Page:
Setting up end-to-end tests for cloud data pipelines

1. Introduction

Data pipelines can have multiple software components. This makes testing all of them together difficult. If you are wondering

What is the best way to end-to-end test data pipelines?

Are end-to-end tests worth the effort?

Then, this post is for you. In this post, we go over some techniques that you can use to set up end-to-end tests for your data pipelines. End-to-end tests can help avoid regression and make your data pipelines a joy to work with, by providing quick feedback.

If you are unfamiliar with what end-to-end tests are, checkout this article.

2. Setting up services locally

Most data pipelines usually use a mix of open-source, vendor software, and platform services. Running all of them locally may not always be possible. The table below provides alternatives for your pipeline components.

Component type Examples How to simulate component locally
Open source software (OSS) Airflow, Spark, Kafka, etc Run locally, preferably as a docker container
Managed services ——————————– ——————————–
Managed open-source Astronomer, AWS EMR, AWS RDS Postgres, Python runtime on AWS EC2, etc Run the OSS service locally, preferably as a docker container
PAAS (Platform as a service) AWS Lambda, AWS IAM, GCP Cloud compute, APIs to manage resources, etc Use a library like Moto, or build custom mocks with pytest, etc, When applicable you can use services like AWS SAM, GCP Pub/Sub emulator
SAAS (closed source ) Snowflake, AWS Redshift, etc Use OSS alternative, if possible (E.g. Postgres instead of AWS Redshift). Note OSS cannot be used to test SAAS-specific features. Frameworks like dbt allow for local testing on warehouse

3. Writing an end-to-end data pipeline test

Let’s assume we have an event-driven data pipeline. We have an SFTP server that accepts data from vendors. We copy data from SFTP to S3 using a python process running on an EC2 instance. When a new file is created in our S3 bucket, it triggers a lambda process. The lambda reads data from the S3 file and inserts it into a warehouse table.

This is what our data pipeline architecture looks like.

Architecture

For our local setup, we will use

  1. Open source sftp server
  2. Moto server to mock S3 and Lambda
  3. Postgres as a substitute for AWS Redshift

Local Architecture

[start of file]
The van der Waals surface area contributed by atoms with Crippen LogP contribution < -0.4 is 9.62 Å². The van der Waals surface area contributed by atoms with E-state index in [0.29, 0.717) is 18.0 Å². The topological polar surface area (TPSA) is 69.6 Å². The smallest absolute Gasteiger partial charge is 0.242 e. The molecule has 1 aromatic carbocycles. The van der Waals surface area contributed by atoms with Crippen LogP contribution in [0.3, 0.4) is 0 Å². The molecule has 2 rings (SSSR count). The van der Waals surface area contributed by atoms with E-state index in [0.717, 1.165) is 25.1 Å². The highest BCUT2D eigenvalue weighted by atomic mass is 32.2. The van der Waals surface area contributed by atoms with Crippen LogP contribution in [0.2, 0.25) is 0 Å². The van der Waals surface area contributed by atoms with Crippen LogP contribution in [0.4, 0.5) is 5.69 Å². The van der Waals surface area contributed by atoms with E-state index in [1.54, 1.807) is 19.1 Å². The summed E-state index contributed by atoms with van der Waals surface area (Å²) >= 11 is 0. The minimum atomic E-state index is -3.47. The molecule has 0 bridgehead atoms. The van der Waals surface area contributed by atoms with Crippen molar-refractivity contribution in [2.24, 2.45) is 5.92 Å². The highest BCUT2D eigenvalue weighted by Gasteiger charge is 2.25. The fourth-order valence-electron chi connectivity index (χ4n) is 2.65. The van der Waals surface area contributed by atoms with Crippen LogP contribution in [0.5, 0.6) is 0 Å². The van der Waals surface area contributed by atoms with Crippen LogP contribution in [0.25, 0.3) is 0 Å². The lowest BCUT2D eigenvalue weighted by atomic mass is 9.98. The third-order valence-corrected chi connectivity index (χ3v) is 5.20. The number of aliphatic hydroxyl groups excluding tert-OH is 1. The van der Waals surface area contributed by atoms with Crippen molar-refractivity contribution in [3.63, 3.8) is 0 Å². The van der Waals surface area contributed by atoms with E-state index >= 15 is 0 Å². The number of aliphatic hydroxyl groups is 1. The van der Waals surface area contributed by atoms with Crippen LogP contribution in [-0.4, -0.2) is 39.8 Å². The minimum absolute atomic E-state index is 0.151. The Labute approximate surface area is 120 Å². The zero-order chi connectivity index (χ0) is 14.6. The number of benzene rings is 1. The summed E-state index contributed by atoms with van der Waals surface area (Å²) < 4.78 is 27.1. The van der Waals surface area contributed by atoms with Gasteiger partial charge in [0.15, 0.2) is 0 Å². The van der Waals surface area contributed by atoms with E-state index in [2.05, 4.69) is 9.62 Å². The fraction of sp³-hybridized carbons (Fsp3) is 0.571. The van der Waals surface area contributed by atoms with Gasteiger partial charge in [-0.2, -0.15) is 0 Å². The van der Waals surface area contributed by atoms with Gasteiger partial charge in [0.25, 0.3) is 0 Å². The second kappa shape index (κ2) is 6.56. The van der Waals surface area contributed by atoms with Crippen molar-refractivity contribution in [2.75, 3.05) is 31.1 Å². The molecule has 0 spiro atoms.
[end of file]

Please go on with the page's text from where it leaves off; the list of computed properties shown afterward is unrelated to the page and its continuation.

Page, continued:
The project structure is shown below.

Project structure

In the project

  1. load_customer_data.py is the main ETL function, it copies data from the SFTP server to an S3 file. utils folder has helper functions to connect to different components.
  2. lambda_function.py reads data from the S3 file and inserts it into a warehouse table. This will be the code deployed in our lambda function.
  3. test_load_customer_data.py runs the ETL and tests that the data in ./test/customer/fixtures/sftp/customer.csv that we put in the local sftp server, make it into the warehouse table.

To run the project you will need

  1. Docker
  2. Python3.6 or above

Clone, create a virtual env, set up python path, spin up containers and run tests as shown below.

git clone https://github.com/josephmachado/e2e_datapipeline_test.git
python -m venv ./env
source env/bin/activate # use virtual environment
pip install -r requirements.txt
make up # spins up the SFTP, Motoserver, Warehouse docker containers
export PYTHONPATH=${PYTHONPATH}:./src # set path to enable imports
pytest # runs all tests under the ./test folder

A key thing to note in the code is the function get_aws_connection, which provides the AWS connection credentials. When developing locally, this will point to the locally running Moto server. The credentials are stored in the .env.local file and loaded in through sde_config.py.

To tear down the container and deactivate your virtual environment, use the commands shown below.

make down # spins down the docker containers
deactivate # stop using the virtual environment

4. Conclusion

Setting up end-to-end data pipeline tests can take a long time depending on your stack. Despite its difficulties, the end-to-end test can provide a lot of value when you modify your data pipelines and want to ensure that you do not introduce any bugs. A few points to keep in mind when setting up end-to-end tests are

  1. Be aware of what exactly you are testing. It might not be the best use of time to mock automatic triggering/queuing systems locally, since one can be pretty confident that this will be handled by the cloud provider.

  2. If you are using vendor services (E.g. Snowflake, Redshift, etc), it might be acceptable to use an OSS such as Postgres to mock the data warehouse. However, this can be difficult if you end up using service-specific functions. E.g. Snowflake’s QUALIFY

  3. Generally, end-to-end tests take a longer time to run compared to unit and integration tests. Use google’s test pyramid to get an idea of the number of units, integration, and end to end tests to write.

  4. If you are short on time, concentrate on writing unit tests for the complex, error-prone, and critical pipeline components, before setting up an end-to-end test.

Hope this article gives you a good understanding of how to set up end-to-end tests for your data pipeline and what its pros and cons are. The code is available here. If you have any questions or comments please leave them in the comment section below.

5. Further reading

  1. Recommended Moto usage pattern
  2. How to add tests to data pipelines
  3. DBT CI/CD
  4. Test SQL using dbt

6. References

  1. Moto docs
  2. atmoz/sftp
  3. Google test pyramid
  4. Moto Issue: no S3 event trigger support

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